The Ryounkaku was designed by the Scottish engineer W. K. Burton in the late 1880s. The opening was made in November 11, 1890 - Adjacent to Tokyo Asakusa Park, 46 merchandise stores from around the world were up to the 8th floor, the upper floor was likely an observation room. A lounge was on the eighth floor, and art exhibitions were held on the ninth floor, while the tenth through twelfth were observation decks. From there, all of Tokyo could be seen and on a clear day also Mount Fuji. Many artistic and cultural events were held in the Ryounkaku, including Western music concerts, geisha photograph exhibitions, beauty contests etc. Famous was the store where wood-block prints were made for Sugoroku, a popular Japanese board game. 225 Feet (65 m) height. There was a second floor of a wooden building on the 10th floor on the top the brick part. First building equiped of 2 electric elevators in Japan at this time. The billboard in front of the tower advertised Jintan, a breath mint product still sold in Japan.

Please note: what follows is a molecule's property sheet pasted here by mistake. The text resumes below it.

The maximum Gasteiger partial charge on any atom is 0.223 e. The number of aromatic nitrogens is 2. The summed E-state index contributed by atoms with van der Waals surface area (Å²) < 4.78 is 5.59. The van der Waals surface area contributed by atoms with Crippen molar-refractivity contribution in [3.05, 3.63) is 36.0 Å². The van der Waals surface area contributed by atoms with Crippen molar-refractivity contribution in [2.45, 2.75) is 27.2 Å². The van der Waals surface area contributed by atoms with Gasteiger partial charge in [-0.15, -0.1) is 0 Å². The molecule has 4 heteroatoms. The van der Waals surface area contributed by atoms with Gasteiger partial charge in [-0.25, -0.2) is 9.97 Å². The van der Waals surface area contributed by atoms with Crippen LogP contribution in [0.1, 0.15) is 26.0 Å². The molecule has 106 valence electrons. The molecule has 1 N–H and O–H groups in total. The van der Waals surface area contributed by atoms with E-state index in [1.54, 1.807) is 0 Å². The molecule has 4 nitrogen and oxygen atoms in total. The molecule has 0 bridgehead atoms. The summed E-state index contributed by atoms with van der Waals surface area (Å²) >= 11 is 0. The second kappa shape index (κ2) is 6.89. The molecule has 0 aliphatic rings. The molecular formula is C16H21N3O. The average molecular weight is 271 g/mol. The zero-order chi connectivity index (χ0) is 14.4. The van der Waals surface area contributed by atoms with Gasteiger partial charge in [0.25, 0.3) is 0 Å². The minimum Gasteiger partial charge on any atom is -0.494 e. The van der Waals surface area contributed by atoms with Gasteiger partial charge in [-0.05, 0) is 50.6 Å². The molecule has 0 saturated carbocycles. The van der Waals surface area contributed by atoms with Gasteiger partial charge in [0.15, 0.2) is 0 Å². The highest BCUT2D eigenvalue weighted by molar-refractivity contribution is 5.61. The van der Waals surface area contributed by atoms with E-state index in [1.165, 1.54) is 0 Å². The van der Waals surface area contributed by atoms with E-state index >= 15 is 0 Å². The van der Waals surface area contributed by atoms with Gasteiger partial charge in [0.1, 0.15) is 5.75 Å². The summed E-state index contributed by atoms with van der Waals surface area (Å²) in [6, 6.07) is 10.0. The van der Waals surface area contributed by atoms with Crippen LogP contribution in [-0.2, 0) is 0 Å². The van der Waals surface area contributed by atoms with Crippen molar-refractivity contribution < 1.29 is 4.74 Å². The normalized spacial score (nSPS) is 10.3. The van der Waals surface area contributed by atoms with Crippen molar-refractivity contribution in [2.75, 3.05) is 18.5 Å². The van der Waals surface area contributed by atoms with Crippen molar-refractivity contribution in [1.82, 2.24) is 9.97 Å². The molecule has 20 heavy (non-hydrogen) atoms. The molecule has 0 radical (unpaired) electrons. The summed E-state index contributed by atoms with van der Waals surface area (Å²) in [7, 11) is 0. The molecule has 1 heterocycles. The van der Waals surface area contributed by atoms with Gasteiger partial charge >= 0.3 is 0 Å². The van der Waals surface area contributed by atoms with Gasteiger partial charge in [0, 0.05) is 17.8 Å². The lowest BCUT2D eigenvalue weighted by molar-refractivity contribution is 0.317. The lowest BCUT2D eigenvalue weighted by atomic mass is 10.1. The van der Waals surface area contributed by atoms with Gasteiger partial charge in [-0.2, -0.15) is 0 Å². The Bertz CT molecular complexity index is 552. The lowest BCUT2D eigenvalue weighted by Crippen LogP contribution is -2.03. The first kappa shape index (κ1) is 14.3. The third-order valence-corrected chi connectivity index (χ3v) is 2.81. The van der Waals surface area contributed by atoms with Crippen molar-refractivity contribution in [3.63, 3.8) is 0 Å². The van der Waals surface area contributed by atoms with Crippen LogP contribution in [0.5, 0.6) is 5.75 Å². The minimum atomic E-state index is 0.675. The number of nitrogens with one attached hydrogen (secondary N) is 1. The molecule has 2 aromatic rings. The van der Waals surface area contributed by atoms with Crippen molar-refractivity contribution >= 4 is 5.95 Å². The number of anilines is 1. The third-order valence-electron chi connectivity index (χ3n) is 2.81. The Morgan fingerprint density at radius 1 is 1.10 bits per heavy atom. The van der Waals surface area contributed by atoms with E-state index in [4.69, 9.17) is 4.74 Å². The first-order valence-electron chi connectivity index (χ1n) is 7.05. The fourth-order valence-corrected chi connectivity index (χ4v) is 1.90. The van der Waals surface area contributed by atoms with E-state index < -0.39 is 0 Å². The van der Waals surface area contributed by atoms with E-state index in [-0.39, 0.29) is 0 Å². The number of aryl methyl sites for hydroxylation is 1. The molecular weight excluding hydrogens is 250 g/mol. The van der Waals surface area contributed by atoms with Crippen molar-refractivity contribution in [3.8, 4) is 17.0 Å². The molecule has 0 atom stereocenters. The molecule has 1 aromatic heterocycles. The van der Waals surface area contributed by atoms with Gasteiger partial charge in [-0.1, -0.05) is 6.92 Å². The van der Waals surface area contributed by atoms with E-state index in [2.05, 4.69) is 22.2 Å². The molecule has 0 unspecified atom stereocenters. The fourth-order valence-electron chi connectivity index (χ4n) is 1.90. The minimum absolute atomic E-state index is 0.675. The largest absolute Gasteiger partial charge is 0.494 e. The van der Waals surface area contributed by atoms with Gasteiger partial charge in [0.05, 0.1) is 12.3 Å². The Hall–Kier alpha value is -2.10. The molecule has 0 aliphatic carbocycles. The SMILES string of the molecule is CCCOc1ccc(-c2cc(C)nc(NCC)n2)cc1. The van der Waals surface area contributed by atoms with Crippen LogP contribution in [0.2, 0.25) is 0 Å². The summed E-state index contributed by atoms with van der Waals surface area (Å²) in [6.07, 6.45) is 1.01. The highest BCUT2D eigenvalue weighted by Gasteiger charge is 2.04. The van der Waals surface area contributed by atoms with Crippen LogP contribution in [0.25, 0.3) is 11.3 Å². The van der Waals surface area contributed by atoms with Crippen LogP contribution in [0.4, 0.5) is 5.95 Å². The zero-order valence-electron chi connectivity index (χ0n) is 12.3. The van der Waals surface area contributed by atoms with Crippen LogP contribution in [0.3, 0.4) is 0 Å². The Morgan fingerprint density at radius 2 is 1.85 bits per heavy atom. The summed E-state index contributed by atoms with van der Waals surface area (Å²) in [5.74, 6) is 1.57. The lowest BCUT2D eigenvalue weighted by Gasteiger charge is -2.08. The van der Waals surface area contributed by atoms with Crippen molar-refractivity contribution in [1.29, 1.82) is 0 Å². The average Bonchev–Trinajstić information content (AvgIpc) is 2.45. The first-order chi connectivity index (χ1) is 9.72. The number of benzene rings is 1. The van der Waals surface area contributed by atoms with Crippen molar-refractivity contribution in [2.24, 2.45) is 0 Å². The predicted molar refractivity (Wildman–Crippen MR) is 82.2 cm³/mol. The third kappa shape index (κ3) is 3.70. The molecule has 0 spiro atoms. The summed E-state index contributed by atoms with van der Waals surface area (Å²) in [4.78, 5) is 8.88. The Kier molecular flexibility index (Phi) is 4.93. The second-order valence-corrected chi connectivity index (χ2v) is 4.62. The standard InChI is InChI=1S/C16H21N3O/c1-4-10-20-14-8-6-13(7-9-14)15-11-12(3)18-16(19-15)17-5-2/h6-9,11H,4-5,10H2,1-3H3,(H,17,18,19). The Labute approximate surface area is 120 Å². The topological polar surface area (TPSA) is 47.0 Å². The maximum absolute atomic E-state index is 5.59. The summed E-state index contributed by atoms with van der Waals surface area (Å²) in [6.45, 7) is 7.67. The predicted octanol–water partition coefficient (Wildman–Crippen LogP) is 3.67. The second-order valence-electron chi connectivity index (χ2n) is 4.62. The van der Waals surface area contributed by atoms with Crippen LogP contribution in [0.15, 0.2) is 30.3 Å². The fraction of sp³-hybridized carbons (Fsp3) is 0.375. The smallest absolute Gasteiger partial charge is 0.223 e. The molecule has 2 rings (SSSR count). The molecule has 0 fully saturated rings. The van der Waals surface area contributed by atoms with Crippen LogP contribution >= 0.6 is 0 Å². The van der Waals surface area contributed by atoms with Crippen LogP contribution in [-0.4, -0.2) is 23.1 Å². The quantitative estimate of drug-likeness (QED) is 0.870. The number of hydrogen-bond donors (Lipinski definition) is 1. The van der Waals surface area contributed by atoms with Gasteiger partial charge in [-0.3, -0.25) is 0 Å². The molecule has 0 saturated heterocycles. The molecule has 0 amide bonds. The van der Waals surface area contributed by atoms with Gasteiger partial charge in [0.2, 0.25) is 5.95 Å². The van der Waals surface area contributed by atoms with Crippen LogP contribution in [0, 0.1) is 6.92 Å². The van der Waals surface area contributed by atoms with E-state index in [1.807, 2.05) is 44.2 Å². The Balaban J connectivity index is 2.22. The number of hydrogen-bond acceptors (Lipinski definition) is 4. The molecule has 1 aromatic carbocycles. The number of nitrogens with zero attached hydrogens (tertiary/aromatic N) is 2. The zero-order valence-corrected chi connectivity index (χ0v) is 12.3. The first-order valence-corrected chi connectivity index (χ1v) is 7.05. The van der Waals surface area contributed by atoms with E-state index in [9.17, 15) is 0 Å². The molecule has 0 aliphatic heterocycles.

It was the first “Tokyo Sky Tree”… After the Great Kanto Earthquake 関東大震災 in September 1, 1923, it was demolished.
http://en.wikipedia.org/wiki/Ry%C5%8Dunkaku
Zoom Info
taishou-kun:

Asakusa Ryounkaku 浅草凌雲閣 (Cloud-Surpassing Pavilion) building or Juunikai 十二回 (12 floors) - 1890-1923